Some of the guys are full time pro, s they play full time. Some of the guys decide that they want to further their academic career and they have that opportunity because of the relationship between the Riders and Loughborough University. It's an incredible opportunity for us players and it's one of the key relationships for the club to offer for not only athletes but aspiring individuals generally the opportunity to further their education - it adds a lot of value.

Another oldie I took!
It was really important for me that I found the right place to come and because of the relationship between the Riders and Loughborough this was the right place for me. I think that other clubs are starting to see how successful it's been for us and now this kind of relationship is being replicated by some other UK clubs. Where basketball is in the UK the wage bill is not what it is for football or rugby. So to attract players who might be able to earn more at other places, this offer differentiates the compensation package. The opportunity to study for a Master's degree is a really attractive offer and has really suited the club well for our development.

The other thing too is that it helps us to get the players who are the right fit. When you have guys that study for a Masters, those guys aren't going to be knuckleheads. They aren't going to be doing things they shouldn't be doing on Friday and Saturday nights. When you get a guy that you know is serious about basketball, he's generally going to be serious about other things. If he's keen to put in the time on a Masters you know this is a guy that's going to work hard. You say to yourself there's a certain amount of work ethic here, this might be the right guy for us.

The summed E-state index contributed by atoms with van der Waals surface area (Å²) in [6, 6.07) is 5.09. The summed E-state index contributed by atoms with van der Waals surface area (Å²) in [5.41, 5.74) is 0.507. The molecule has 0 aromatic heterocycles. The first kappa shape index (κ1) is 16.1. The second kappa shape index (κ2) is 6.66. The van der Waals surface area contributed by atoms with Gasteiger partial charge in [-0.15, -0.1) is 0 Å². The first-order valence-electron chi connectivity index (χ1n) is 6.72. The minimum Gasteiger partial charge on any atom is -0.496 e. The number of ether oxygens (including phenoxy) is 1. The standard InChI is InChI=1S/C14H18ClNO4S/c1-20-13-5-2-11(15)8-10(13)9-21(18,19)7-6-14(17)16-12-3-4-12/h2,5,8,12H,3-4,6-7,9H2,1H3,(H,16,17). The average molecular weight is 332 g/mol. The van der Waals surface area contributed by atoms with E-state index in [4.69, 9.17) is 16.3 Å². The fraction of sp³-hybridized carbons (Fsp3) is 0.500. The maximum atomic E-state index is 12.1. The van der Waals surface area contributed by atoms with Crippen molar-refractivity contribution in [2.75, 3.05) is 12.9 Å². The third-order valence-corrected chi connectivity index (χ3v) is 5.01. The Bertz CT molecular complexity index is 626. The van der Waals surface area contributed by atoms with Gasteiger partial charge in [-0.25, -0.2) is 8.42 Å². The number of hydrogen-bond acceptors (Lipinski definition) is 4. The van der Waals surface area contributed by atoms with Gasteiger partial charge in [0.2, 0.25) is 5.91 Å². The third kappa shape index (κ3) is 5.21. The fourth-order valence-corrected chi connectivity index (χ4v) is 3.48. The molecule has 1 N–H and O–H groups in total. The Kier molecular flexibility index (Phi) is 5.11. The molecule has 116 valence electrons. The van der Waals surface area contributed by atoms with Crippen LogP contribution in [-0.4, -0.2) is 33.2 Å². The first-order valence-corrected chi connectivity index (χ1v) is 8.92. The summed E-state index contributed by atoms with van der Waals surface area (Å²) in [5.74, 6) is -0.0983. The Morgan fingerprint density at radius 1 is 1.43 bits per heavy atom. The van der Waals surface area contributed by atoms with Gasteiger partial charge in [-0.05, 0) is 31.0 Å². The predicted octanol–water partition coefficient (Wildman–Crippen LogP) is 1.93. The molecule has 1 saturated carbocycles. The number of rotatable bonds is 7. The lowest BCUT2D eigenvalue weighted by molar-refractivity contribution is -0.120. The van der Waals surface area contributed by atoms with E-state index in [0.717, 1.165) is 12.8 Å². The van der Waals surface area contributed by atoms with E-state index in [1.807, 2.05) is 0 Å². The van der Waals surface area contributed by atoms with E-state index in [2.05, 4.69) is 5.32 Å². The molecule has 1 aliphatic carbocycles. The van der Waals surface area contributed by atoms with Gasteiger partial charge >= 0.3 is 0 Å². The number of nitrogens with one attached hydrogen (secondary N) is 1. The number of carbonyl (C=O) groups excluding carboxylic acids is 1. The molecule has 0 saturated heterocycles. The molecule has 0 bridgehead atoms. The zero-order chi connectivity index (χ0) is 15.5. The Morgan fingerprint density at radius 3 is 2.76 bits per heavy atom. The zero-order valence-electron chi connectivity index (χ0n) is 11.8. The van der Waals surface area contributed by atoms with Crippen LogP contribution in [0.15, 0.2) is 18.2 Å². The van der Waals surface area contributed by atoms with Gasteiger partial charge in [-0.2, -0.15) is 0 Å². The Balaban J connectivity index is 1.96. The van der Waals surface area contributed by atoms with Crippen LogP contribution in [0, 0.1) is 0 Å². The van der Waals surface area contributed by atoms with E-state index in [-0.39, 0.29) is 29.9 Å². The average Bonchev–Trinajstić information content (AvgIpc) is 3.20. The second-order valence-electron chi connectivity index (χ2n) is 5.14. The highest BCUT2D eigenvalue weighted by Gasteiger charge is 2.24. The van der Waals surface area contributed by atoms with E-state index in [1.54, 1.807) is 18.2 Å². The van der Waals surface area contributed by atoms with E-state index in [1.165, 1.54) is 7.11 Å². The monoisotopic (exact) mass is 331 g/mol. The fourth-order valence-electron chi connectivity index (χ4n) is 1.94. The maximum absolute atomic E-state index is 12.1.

You are  involved with charitable work too?

I work with Hope Against Cancer and I work with Alex's Wish, which is a local charity fighting against Deuchennes Disease. I am really excited to be able to provide increased awareness for them and to shine a light on the incredible work that both of those charities are doing.

Alex and Emma [at Alex's Wish] are incredible. What they are able to do with that charity, the profile that they have given the small size - just the two people running it all - is amazing. As an athlete, you have a short period of time where there is a platform, where people care about what you have to say, they want to listen to you or they want to interact with you. When you have that it's important to use it I think for the right kinds of things. People aren't all on the same level, whether that's because of health, mental or physical, whatever difference it might be. And it's important when there are opportunities to improve other people's lives that you do what you can to help. And so if that's sending tweets out, if it's getting people down and raising money, whatever it is that I can do, I keenly try to do the little part that I get to play to help.

What prior knowledge did you have of BBL (the British Basketball League) before you came to Leicester?

Nothing! Before coming here I didn't know really much at all about it. One of my College Assistant Coaches played in the BBL in the early 90s, but other than that I didn't know about it. Since being here, the standard of basketball has proved higher than I would have expected as an external person looking in. 

British basketball has a reputation, maybe because of the international level, but when you come and play in this league the standard is high. We've gone and played teams in Sweden and Belgium which are leagues that have more global recognition and we've gone and beat some of the best teams in those leagues. So the standard that we're playing at here in Leicester is really high.

So about last night... You played the Newcastle Eagles and were trailing until you slayed it in the fourth quarter...